It should also be noted that achieving actual eradication of targeted strains may be difficult in practice. Our model does not include stochasticity, although stochastic effects tend to hasten eradication. Furthermore, our model does not include age structure, which can influence prediction significantly, since sexualmixing patterns tend to be highly agedependent and heterogeneity will likely slow down transmission dynamics relative to homogenous mixing. The model also does not include type structure; this will have important consequences for replacement effects, ecological effects and other kinds of type interaction. Even eradicating types 16 and 18 may prove difficult within the context of high Canadian vaccine coverage; reintroductions from other populations with lower vaccine coverage, or vaccination heterogeneity among Canadian communities (eg rural or indigenous populations) may result in a recurring low epidemic. Such a situation currently exists with Hepatitis A, which has high vaccination coverage in Canada, but reintroductions occur from the United States [29]. Nevertheless, reducing the prevalence to the lowest levels possible, as predicted by our results, would obviously be the most desirable outcome.
A small proportion of adult vaccination can have a significant impact on eradication of targeted HPV types, when supplementing a large childhood vaccination program. This is due to the fact that childhood vaccination is a binary choice (children are either vaccinated or they are not), whereas adult vaccination is a rate, so that unvaccinated adults have a continual chance of being vaccinated, during their years in the sexually active cohort, if they are not infected first. However, there are drawbacks to adult vaccination: administering a vaccine to adults requires expensive physician office visits and compliance rates may be low. Schoolbased vaccination is the cheapest and most efficient form of vaccination in the conventional sense of the term.
The mathematical model is a general one, with results that extend (via specific choice of parameters) to a variety of communities. We focus on Canada for specific implementation recommendations, but the model is applicable to other communities. It should also be noted that it may take decades, even centuries, to eradicate targeted types of the disease (Figure 4), but the most significant reduction should happen within 50 years. This is a remarkably fast timescale for disease eradication [30], but is possible because of the high efficacy and immunogenicity of the vaccine. However, even if eradication of targeted types is not achieved, vaccination of both children and adults is clearly desirable and efforts should still be made to vaccinate as widely as possible.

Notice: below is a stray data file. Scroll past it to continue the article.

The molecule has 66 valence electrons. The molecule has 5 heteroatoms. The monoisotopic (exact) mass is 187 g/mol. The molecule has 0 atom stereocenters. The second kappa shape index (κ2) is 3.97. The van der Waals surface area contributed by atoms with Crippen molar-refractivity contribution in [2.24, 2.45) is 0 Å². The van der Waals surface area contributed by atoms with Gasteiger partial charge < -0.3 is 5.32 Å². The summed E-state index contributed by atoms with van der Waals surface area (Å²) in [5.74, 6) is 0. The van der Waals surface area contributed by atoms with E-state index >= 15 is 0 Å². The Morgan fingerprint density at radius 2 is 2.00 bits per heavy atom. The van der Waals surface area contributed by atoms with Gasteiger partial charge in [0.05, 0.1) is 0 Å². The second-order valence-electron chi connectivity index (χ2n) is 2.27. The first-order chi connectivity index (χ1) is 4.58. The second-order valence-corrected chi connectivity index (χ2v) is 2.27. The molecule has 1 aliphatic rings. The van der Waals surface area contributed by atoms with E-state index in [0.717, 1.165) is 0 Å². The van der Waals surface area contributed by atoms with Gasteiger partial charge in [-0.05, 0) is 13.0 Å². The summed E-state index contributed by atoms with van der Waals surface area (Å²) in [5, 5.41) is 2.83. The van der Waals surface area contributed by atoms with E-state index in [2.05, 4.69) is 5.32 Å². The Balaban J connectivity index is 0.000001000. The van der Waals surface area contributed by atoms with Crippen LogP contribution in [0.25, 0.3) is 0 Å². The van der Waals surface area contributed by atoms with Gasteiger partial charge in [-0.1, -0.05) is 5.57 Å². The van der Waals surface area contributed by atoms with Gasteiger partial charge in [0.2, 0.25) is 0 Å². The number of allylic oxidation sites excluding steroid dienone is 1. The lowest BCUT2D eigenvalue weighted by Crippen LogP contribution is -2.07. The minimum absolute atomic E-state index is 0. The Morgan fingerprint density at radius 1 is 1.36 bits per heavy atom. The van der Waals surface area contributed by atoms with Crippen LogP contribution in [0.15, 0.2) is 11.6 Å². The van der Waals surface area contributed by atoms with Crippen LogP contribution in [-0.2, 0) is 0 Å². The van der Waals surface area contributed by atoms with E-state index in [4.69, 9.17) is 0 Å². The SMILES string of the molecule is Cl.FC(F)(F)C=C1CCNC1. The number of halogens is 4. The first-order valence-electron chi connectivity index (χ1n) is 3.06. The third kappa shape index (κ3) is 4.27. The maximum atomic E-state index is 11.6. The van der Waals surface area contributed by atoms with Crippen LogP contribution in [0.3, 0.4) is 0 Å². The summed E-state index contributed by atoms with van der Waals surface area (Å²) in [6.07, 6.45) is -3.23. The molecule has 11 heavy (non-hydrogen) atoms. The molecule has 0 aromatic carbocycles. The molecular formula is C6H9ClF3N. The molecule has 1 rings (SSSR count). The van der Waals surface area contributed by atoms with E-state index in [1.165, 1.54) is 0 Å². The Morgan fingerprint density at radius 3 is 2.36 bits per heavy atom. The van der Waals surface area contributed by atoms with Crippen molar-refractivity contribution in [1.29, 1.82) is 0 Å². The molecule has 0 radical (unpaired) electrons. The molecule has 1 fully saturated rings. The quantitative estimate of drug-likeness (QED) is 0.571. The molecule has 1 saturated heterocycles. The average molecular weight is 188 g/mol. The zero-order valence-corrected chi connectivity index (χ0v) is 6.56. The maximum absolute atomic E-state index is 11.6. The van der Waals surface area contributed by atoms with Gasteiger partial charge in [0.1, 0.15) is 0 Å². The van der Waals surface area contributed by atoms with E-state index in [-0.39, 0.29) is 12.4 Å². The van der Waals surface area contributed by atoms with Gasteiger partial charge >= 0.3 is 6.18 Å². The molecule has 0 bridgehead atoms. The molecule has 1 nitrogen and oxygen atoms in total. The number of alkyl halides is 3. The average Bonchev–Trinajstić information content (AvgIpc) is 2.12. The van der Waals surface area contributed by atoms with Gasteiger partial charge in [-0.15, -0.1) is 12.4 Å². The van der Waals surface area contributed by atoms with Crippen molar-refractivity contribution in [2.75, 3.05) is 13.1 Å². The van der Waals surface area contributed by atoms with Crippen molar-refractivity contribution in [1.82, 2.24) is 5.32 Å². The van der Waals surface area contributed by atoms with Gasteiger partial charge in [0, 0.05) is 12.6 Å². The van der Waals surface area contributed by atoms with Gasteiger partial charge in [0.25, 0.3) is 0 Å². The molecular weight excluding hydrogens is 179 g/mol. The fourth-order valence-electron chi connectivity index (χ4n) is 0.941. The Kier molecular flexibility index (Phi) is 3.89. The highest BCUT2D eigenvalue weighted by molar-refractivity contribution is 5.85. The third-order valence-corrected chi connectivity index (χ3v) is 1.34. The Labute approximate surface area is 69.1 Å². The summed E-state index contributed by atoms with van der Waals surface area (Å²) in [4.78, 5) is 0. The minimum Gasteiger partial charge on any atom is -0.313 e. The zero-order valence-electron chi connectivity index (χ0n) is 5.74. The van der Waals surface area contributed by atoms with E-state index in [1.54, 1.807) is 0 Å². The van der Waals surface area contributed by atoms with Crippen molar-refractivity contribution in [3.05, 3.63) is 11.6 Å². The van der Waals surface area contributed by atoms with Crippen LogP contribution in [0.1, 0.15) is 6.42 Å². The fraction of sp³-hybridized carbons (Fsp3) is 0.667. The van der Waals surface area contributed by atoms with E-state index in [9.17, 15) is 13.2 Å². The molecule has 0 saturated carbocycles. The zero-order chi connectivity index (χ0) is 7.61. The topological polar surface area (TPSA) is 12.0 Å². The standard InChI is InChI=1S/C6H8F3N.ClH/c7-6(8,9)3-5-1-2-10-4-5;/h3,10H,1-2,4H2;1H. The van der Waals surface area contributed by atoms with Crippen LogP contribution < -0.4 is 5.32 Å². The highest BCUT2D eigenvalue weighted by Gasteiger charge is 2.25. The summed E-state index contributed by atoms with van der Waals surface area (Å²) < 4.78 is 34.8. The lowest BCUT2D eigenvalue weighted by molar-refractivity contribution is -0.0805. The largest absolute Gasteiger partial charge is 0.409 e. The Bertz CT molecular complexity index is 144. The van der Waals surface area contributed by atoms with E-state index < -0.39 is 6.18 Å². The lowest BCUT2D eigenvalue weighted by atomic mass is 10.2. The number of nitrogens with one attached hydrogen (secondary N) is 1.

Future work will involve examining the differences between the Merck and GSK vaccines, the possibility of vaccines that wane and targeted vaccination for adults. A targeted vaccination program for adults could be implemented by offering free vaccination at STD clinics. This allows targeting of the subpopulation responsible for transmitting most sexually transmitted infections, although it should be noted that such a subpopulation is likely to already have high HPV incidence before attending the clinic. Such a model of targeted vaccination would require separate consideration for highrisk individuals. We will also generalise the model to include factors such as agedependency in sexual partner rates, sexual activity outside of the vaccine age range among females and variable ages of sexual debut.
Methods
The model
The mathematical model that we have developed accounts for the vaccination of female children (C) and adult women (A). In particular, we assume that the pool of sexually active adults only includes women in an age range where they can still be vaccinated, as well as their male partners. Since men are not being vaccinated, we include them in our model only as ageequivalent cohort sexual partners of adult women. Thus, we account for the situation where older infected males may infect younger females who have or have not been vaccinated and who in turn infect other males. However, we assume that any men who interact with women in this cohort only do so for a finite amount of time (eg 10 years), although they may have multiple partners among this age group during that time. That is, while these men may have multiple partners among women aged 16–26, after a while they exhaust their contacts in this age group and are thus removed from the model.